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       The benefits of music and singing for people living with dementia are truly remarkable...
Sanctuary Care ‐
a care home near you:
We take great pride in the quality and professionalism of our service and invite you to contact or visit us any me to talk to our team and residents about life in our Oxfordshire homes.
Iffley Residential
and Nursing Home
Iffley is set in a tranquil rural loca on only a short drive from the historic city centre surrounded by woodlands and landscaped gardens.
Address: Anne Greenwood Close, Iffley OX4 4DN
Telephone: 01865 718402
Yarnton Residential
and Nursing Home
Yarnton is a beau ful home located in the pre y rural village of Yarnton, close to the historic town of Woodstock.
Address: Ru en Lane, Yarnton OX5 1LW Telephone: 01865 849195
Wantage Nursing Home
Nestled behind Wantage Community Hospital, Wantage is located in the heart of the market town in the Vale of White Horse, near to shops, restaurants, theatre and other a rac ons.
Address: Garston Lane, Wantage OX12 7AR Telephone: 01235 774320
Watlington and
District Nursing Home Watlington is a picturesque home with a bright and airy orangery overlooking the home’s sensory gardens and views of the Chiltern Hills.
Address: Hill Road, Watlington OX49 5AE Telephone: 01491 613400
To find your nearest home you can call us or visit our website below.
Tel: 0800 916 1499 www.sanctuary­care.co.uk
At Sanctuary Care’s Iffley Residen al and Nursing Home in Oxfordshire, the home has started its own choir. Made up of residents, staff and loved ones, the impact it has had on residents living with demen a has been amazing.
The benefits of projects like this are backed up by leading demen a charity Alzheimer’s Society, which has over 300 Singing for the Brain groups across the country.
The charity’s Director of Opera ons, Kathryn Smith said: “Many people with demen a are s ll able to enjoy music and to sing even when they are star ng to lose their language abili es, which is something that has been highlighted by the wonderful choral project at Sanctuary Care’s Iffley home.
“It is so inspiring to hear about stories like this. We know that singing can help people with demen a communicate, improve their mood, and leave them feeling good about themselves. Singing for the Brain groups can provide a way for people with demen a, along with their carers, to express themselves and socialise with others in a fun and mutually suppor ve environment.”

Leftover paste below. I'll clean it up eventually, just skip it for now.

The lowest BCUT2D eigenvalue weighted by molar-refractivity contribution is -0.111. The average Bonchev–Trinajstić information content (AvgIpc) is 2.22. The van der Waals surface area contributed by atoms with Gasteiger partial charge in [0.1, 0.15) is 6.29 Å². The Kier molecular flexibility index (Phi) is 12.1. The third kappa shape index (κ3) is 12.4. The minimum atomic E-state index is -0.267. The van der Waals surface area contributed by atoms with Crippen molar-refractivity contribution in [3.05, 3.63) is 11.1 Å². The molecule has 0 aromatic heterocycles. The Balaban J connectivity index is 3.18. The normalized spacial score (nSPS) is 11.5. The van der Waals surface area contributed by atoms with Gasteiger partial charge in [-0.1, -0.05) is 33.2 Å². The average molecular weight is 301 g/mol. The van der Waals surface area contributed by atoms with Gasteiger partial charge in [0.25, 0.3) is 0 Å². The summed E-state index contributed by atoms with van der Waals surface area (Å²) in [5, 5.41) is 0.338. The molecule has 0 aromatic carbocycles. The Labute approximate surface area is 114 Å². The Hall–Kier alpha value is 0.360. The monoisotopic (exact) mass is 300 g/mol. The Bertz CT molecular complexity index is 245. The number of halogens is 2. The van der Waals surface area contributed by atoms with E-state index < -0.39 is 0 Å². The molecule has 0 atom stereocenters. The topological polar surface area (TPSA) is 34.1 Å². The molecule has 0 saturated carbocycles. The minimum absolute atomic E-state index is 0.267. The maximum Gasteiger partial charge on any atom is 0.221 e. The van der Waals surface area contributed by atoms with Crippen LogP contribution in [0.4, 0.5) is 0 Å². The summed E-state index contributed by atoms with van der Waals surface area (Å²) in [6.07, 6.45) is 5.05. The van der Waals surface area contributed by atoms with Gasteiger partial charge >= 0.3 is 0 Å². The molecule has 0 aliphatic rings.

“Music is a great therapy. When we talk to mum about the choir her eyes light up, even if she can’t remember what she sang,” Fiona Evans, daughter of Barbara Goodwin who has been living with Alzheimer’s at Sanctuary Care’s Iffley Residen al and Nursing Home in Oxfordshire since 2004.
From a very early age Barbara always loved music and sang in the church choir as a li le girl. Fiona says: “Music gives her enormous pleasure, when she was listening to music she was just in her element.”
Inspired by the overwhelming benefits that
residents, last year Iffley’s manager Sue Stubberfield started a choir in the home. Led by her ac vi es leader Rachel Bearn, who herself has a background in musical theatre.
Rachel says: “Music unlocks parts of the brain that may have been lost. We have seen an amazing difference in our residents living with demen a. Residents who are less able to communicate verbally because of their demen a are suddenly singing whole songs and remembering all the words. We have some residents who find it hard to speak but when I start to sing their eyes light up. It is so special for their loved ones who have no ced a big difference and it makes them so happy to see their mother or father joining in.”
It is clear how much Barbara loves the choir and how wonderful it is for her well­being. As Rachel hands out song sheets she sits excitedly awai ng the music. Her expression when she sings is truly heart­warming. Her face is filled with joy as she sings Somewhere Over the Rainbow with what can only be described as sheer gusto. Her body language is as equally as expressive as she holds her hands up into the air as if to help her hit the high notes.
Fiona says: “Mum enjoys the choir so much it is a great part of her week, which makes her feel very happy. Music is a great part of the care for people living with demen a. It can s r forgo en memories which may have been lost some  me ago. Some of the songs remind her of her school days in Penzance, Cornwall.”
Sister Joanna Barrington adds: “For people with demen a music takes them away from what is going on in their mind. It is like a medita on for them as it captures them completely. It marks a point in their history and they remember where they were and who they were with at that  me. It is amazing how music does that.”
      music brings to the lives of some of her
  ‘Keeping kindness at the heart of our care’
www.sanctuary­care.co.uk
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